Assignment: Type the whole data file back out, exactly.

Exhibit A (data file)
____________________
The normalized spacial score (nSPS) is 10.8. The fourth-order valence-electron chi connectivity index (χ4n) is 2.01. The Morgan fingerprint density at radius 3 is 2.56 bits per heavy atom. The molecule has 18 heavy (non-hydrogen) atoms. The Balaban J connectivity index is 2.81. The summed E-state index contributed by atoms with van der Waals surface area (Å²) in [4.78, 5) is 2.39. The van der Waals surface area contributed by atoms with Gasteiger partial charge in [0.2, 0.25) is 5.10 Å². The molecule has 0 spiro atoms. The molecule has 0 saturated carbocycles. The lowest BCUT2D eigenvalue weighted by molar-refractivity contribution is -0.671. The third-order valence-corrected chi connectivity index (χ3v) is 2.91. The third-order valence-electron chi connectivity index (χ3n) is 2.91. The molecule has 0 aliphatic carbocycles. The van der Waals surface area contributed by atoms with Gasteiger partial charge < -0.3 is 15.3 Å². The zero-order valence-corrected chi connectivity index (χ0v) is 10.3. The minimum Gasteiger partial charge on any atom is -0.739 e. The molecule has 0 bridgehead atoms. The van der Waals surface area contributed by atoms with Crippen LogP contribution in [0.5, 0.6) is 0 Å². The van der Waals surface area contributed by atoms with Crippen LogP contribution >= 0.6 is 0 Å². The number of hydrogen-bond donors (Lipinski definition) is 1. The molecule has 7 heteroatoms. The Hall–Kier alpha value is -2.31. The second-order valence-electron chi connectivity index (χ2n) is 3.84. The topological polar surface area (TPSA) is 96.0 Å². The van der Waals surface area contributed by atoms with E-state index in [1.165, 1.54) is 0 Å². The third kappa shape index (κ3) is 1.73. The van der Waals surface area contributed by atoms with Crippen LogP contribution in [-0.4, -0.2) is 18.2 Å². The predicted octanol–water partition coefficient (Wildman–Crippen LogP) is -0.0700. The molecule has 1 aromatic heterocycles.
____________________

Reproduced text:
The normalized spacial score (nSPS) is 10.8. The fourth-order valence-electron chi connectivity index (χ4n) is 2.01. The Morgan fingerprint density at radius 3 is 2.56 bits per heavy atom. The molecule has 18 heavy (non-hydrogen) atoms. The Balaban J connectivity index is 2.81. The summed E-state index contributed by atoms with van der Waals surface area (Å²) in [4.78, 5) is 2.39. The van der Waals surface area contributed by atoms with Gasteiger partial charge in [0.2, 0.25) is 5.10 Å². The molecule has 0 spiro atoms. The molecule has 0 saturated carbocycles. The lowest BCUT2D eigenvalue weighted by molar-refractivity contribution is -0.671. The third-order valence-corrected chi connectivity index (χ3v) is 2.91. The third-order valence-electron chi connectivity index (χ3n) is 2.91. The molecule has 0 aliphatic carbocycles. The van der Waals surface area contributed by atoms with Gasteiger partial charge < -0.3 is 15.3 Å². The zero-order valence-corrected chi connectivity index (χ0v) is 10.3. The minimum Gasteiger partial charge on any atom is -0.739 e. The molecule has 0 bridgehead atoms. The van der Waals surface area contributed by atoms with Crippen LogP contribution in [0.5, 0.6) is 0 Å². The van der Waals surface area contributed by atoms with Crippen LogP contribution >= 0.6 is 0 Å². The number of hydrogen-bond donors (Lipinski definition) is 1. The molecule has 7 heteroatoms. The Hall–Kier alpha value is -2.31. The second-order valence-electron chi connectivity index (χ2n) is 3.84. The topological polar surface area (TPSA) is 96.0 Å². The van der Waals surface area contributed by atoms with E-state index in [1.165, 1.54) is 0 Å². The third kappa shape index (κ3) is 1.73. The van der Waals surface area contributed by atoms with Crippen LogP contribution in [-0.4, -0.2) is 18.2 Å². The predicted octanol–water partition coefficient (Wildman–Crippen LogP) is -0.0700. The molecule has 1 aromatic heterocycles.